Export Slump, Wall Street Gloom Keeps Corn Quiet

Farmers saw both ends of the spectrum in 2008.

It's been a long time since corn growers endured a year filled with fear and frustration like 2008. From wild optimism to outright despair, farmers saw it all. And as the final days of the year count down, things aren't getting any easier.

Just getting the crop out of the field is proving to be a major challenge. Fortunately, conditions are forecast to improve this week, with the next storms looking like they'll hold off until Thanksgiving weekend.

The markets are just as frustrating. Corn seemed ready to rally on several occasions last week, only to see gains snuffed out by losses in the stock market and energy complex. Deep concerns about the health of the global economy remain an anchor around the corn trade.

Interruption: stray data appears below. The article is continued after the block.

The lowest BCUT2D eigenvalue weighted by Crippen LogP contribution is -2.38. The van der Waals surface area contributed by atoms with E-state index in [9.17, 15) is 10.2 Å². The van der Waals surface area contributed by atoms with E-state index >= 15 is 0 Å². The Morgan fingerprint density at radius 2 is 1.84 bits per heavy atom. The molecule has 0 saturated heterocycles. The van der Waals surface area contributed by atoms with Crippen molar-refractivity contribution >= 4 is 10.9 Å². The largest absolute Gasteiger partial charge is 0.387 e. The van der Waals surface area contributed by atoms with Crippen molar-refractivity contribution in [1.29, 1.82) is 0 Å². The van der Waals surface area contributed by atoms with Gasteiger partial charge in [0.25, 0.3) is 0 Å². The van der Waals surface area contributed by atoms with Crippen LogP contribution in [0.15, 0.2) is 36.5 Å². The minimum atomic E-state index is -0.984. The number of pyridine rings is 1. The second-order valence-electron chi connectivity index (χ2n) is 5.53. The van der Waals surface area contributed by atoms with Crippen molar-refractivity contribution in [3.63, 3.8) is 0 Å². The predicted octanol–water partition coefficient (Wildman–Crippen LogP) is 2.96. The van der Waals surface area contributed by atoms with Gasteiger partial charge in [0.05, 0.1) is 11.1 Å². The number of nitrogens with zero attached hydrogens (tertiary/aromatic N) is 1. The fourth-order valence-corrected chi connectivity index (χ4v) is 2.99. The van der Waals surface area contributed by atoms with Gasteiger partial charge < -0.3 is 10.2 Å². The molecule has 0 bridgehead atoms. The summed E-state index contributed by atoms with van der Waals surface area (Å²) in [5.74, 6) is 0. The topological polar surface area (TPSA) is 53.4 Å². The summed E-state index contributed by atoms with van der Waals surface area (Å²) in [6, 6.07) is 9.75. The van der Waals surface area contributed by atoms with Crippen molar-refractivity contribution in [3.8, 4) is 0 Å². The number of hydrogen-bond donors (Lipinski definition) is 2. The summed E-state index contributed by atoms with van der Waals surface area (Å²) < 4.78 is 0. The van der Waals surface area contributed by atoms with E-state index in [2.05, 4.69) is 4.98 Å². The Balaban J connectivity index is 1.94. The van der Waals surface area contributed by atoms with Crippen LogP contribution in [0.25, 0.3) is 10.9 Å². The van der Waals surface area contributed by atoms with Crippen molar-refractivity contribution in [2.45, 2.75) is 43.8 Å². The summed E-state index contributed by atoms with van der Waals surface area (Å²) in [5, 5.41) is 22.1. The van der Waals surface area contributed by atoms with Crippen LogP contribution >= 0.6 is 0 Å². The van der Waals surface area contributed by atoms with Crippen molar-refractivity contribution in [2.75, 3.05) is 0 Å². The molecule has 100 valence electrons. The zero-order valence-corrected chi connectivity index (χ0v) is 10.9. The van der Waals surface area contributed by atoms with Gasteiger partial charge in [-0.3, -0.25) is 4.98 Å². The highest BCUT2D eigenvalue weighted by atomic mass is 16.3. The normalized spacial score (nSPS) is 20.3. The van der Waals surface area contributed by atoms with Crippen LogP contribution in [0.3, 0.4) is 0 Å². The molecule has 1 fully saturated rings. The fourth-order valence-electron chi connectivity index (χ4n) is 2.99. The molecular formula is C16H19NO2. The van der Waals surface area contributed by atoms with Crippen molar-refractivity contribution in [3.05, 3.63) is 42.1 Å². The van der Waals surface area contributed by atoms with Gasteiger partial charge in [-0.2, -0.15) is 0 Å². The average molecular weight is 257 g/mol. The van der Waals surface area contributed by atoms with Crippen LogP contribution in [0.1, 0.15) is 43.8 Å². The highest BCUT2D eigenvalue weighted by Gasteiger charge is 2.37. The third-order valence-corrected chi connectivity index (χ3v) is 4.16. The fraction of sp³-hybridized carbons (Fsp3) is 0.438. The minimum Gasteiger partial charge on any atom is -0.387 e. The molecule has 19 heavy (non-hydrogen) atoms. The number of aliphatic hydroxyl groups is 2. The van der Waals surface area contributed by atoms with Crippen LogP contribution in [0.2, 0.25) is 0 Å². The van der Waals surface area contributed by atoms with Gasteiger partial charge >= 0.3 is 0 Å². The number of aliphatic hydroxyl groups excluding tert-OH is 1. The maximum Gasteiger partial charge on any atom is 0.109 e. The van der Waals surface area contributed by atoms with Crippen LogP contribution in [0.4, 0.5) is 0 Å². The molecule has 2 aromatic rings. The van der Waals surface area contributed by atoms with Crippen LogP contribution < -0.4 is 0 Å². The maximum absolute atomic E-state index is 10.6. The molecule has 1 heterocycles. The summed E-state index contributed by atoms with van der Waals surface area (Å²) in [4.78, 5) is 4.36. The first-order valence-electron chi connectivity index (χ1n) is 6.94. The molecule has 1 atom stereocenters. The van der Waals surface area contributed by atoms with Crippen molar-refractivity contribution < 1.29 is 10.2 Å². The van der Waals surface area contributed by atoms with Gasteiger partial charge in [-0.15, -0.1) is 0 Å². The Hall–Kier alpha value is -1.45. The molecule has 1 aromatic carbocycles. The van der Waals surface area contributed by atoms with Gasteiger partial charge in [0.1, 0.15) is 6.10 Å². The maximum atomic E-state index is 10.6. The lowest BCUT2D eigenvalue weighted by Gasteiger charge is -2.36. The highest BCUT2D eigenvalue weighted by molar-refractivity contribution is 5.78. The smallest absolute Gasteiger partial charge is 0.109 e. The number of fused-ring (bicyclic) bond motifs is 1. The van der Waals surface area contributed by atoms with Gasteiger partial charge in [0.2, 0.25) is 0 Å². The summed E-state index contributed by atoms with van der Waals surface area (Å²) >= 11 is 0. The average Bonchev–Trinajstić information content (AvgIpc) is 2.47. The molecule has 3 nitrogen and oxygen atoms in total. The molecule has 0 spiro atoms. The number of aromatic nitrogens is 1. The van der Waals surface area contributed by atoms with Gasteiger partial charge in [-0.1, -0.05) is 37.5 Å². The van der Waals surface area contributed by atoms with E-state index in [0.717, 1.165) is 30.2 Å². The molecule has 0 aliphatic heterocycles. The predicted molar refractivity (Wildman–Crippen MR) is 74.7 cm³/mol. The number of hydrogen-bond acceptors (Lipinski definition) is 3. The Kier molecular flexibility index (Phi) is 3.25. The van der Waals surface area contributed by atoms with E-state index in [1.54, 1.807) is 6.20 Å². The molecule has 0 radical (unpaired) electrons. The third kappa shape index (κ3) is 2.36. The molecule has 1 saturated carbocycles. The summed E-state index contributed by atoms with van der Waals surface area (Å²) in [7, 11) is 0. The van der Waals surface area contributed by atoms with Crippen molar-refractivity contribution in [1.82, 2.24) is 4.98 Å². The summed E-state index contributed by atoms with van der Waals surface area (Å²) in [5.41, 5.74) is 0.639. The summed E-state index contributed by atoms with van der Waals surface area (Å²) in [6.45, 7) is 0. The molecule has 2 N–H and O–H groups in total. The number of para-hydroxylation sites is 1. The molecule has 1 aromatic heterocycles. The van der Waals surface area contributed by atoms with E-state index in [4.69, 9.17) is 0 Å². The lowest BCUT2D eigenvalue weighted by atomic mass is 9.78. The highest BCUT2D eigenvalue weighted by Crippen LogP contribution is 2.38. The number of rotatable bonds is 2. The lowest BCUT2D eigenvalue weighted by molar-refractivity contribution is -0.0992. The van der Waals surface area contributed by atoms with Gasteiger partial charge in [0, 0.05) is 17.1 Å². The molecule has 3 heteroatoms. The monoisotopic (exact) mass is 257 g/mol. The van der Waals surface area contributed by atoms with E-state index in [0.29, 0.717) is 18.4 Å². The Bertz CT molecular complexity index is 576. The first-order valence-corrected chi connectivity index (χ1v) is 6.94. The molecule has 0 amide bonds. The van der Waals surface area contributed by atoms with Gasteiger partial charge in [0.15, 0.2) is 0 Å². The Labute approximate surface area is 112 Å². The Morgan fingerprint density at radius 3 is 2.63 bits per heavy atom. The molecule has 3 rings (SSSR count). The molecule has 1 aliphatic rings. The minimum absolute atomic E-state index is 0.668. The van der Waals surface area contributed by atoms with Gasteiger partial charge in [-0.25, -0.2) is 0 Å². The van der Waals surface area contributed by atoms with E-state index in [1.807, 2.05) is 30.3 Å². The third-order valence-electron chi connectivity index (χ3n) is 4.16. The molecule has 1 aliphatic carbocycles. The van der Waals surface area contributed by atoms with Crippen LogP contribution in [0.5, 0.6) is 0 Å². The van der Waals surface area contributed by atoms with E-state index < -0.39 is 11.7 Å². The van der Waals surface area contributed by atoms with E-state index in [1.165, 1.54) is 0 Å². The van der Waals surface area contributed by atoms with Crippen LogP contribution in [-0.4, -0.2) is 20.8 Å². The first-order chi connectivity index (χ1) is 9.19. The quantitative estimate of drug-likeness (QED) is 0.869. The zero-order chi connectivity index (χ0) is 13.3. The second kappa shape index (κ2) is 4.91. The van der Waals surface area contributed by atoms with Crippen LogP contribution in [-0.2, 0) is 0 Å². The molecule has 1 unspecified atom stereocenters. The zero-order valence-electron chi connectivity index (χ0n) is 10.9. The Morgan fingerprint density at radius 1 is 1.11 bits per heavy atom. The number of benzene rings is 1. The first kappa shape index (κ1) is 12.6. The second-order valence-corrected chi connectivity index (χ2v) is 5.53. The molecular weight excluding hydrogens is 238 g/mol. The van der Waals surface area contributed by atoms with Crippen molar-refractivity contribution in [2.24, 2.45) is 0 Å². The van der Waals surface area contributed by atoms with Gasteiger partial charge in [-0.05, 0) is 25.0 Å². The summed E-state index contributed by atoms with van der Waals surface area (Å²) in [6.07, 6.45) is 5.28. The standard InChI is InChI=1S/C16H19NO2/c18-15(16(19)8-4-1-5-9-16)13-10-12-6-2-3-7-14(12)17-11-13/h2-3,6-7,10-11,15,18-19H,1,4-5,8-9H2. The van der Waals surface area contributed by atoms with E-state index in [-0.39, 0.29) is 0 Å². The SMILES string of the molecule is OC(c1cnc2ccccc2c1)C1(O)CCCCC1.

The impact of outside markets is two-fold. First, speculative hedge funds, and to a lesser extent, index funds, continue to liquidate their holdings in commodities. Nervous investors who poured billions into hedge funds have given notice they want their money back. Getting out of a hedge fund isn't like selling shares of a mutual fund or stock; instead, advance notice must be given, and redemptions are only done once a quarter or so. Those who want to get their money out by the end of the year in many cases had until last weekend to give notice. Meanwhile, as the stock market sinks, pensions and endowments with a fixed percentage allocation to commodities must sell their index funds to stay within their boards' guidelines.

At times last week, open interest appeared to be increasing, so interest in commodities remains. That's where the second impact of outside forces comes in. Worries about the health of the global economy spark fears of slowing demand.

To read Bryce Knorr's complete weekly corn review, click HERE.

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